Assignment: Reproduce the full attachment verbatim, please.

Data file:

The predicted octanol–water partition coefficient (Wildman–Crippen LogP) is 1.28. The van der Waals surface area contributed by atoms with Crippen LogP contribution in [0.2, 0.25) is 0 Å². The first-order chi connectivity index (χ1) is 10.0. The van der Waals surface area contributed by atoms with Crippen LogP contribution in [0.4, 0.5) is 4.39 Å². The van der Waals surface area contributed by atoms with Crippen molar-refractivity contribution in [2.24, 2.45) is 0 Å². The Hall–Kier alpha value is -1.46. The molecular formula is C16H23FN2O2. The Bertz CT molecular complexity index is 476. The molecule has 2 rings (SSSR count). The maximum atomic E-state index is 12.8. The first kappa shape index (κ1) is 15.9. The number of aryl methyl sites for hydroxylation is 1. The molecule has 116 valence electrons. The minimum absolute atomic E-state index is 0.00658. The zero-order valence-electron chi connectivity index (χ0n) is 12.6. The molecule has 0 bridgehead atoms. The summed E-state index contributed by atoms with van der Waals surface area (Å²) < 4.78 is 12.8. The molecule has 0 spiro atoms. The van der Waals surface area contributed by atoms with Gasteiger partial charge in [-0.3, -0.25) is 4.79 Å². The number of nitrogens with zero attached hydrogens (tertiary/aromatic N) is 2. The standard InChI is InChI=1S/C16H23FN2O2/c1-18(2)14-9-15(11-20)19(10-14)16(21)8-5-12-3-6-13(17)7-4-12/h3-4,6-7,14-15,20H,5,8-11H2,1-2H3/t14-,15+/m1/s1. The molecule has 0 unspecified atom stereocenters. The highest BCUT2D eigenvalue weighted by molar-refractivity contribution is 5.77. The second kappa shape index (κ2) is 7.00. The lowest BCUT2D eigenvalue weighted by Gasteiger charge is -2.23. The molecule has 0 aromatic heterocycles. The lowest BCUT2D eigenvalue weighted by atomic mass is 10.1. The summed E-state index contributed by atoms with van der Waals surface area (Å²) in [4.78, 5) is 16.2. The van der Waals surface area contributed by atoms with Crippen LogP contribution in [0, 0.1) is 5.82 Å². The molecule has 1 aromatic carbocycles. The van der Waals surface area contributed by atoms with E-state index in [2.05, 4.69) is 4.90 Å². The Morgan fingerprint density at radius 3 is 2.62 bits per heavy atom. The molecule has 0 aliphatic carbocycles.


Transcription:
The predicted octanol–water partition coefficient (Wildman–Crippen LogP) is 1.28. The van der Waals surface area contributed by atoms with Crippen LogP contribution in [0.2, 0.25) is 0 Å². The first-order chi connectivity index (χ1) is 10.0. The van der Waals surface area contributed by atoms with Crippen LogP contribution in [0.4, 0.5) is 4.39 Å². The van der Waals surface area contributed by atoms with Crippen molar-refractivity contribution in [2.24, 2.45) is 0 Å². The Hall–Kier alpha value is -1.46. The molecular formula is C16H23FN2O2. The Bertz CT molecular complexity index is 476. The molecule has 2 rings (SSSR count). The maximum atomic E-state index is 12.8. The first kappa shape index (κ1) is 15.9. The number of aryl methyl sites for hydroxylation is 1. The molecule has 116 valence electrons. The minimum absolute atomic E-state index is 0.00658. The zero-order valence-electron chi connectivity index (χ0n) is 12.6. The molecule has 0 bridgehead atoms. The summed E-state index contributed by atoms with van der Waals surface area (Å²) < 4.78 is 12.8. The molecule has 0 spiro atoms. The van der Waals surface area contributed by atoms with Gasteiger partial charge in [-0.3, -0.25) is 4.79 Å². The number of nitrogens with zero attached hydrogens (tertiary/aromatic N) is 2. The standard InChI is InChI=1S/C16H23FN2O2/c1-18(2)14-9-15(11-20)19(10-14)16(21)8-5-12-3-6-13(17)7-4-12/h3-4,6-7,14-15,20H,5,8-11H2,1-2H3/t14-,15+/m1/s1. The molecule has 0 unspecified atom stereocenters. The highest BCUT2D eigenvalue weighted by molar-refractivity contribution is 5.77. The second kappa shape index (κ2) is 7.00. The lowest BCUT2D eigenvalue weighted by Gasteiger charge is -2.23. The molecule has 0 aromatic heterocycles. The lowest BCUT2D eigenvalue weighted by atomic mass is 10.1. The summed E-state index contributed by atoms with van der Waals surface area (Å²) in [4.78, 5) is 16.2. The van der Waals surface area contributed by atoms with Crippen LogP contribution in [0, 0.1) is 5.82 Å². The molecule has 1 aromatic carbocycles. The van der Waals surface area contributed by atoms with E-state index in [2.05, 4.69) is 4.90 Å². The Morgan fingerprint density at radius 3 is 2.62 bits per heavy atom. The molecule has 0 aliphatic carbocycles.